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The History of Neon Signs



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There are places all over the world that employ neon lights for certain purposes. For example, entertainment areas such as Las Vegas use the attractive lights to bombard pedestrians with an attractive and alluring glow to entice them to enter the casinos. Bars line their walls with neon Beer advertisements to boost sales. Even small businesses use neon signs to convince consumers to stop by their establishment. People all over dream of having their name in the lights; one day if they are lucky they may indeed find their name in the lights neon lights.

The neon glow was actually discovered by a Frenchman named Jean Picard in 1675 when he unknowingly shook a mercury-filled barometer causing the tube to glow. This glow was the result of the interaction of the gasses in the tube responding to the static electricity caused by Picard shaking the tube. Because static electricity had not been discovered yet, Picard could do little to advance the technology he accidentally stumbled upon.

It was not until 1855 after several when Henry Geissler began experimenting with electricity and gasses with a tube, now appropriately dubbed the "Geissler Tube." Geissler would put low pressure gasses inside the tube and apply an electric current. The result of his experiments was simply that the gasses would emit light. Once the electrical generator was developed there were several discharge and vapor lamps invented well into the 1900's.

Finally around 1902 Georges Claude was the first to actually seal a tube of neon inside gas and subject that tube to an electrical current. On December 11, 1910 Claude displayed the first neon lamp to the public. Subsequently, he began to market his product and sold it around the world. People in America stopped and gazed in amazement at the liquid fire at the first neon sign in the U.S. that read "Packard" at a Packard car dealership in L.A.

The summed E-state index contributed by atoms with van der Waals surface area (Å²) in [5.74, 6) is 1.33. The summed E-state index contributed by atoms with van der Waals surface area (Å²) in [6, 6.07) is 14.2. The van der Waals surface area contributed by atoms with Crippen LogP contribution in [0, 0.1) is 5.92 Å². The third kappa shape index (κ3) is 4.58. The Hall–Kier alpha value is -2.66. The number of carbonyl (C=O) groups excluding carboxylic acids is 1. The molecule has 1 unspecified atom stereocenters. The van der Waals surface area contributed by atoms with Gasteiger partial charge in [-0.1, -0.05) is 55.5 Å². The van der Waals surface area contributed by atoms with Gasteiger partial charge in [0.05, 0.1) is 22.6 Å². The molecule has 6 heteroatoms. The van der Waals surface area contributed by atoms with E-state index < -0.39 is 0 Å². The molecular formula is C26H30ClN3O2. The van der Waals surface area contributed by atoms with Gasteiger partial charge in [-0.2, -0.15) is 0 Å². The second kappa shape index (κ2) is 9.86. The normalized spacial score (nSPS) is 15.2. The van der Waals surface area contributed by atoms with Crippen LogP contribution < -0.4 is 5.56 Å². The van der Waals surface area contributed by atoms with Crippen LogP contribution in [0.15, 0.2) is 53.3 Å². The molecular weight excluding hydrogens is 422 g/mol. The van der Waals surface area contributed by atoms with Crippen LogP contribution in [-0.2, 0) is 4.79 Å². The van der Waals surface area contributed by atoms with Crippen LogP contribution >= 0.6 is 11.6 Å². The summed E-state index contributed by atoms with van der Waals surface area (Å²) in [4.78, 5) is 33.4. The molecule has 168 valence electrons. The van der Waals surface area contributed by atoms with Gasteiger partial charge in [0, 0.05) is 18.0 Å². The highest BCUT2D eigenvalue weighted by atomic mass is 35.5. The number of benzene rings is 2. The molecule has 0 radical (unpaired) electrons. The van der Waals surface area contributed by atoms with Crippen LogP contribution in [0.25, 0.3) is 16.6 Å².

The business of selling neon signs increased dramatically in the early 30's because the end of prohibition was followed by the opening of many bars and night clubs. Bar owners decided that neon signs would be perfect to lure customers into their establishments. Another trend began in the 1950's when small diners and drive inns began popping up across the country they all seemed to be surrounded with neon signs.

Neon signs have come a long way since Picard shook his barometer and noticed a feint glow. Today tubes can be formed in plenty of different shapes and filled with certain gasses that will produce a desired color. Neon lighting has become so popular that some artists use neon bulbs to create sculptures. Whatever the use of neon lighting is, there is no denying the tantalizing effect it has on those that are exposed to it. With over 150 color possibilities neon lights will continue to line the streets and attempt to lure consumers toward them.



Sources: http://inventors.about.com/library/weekly/aa980107.htm

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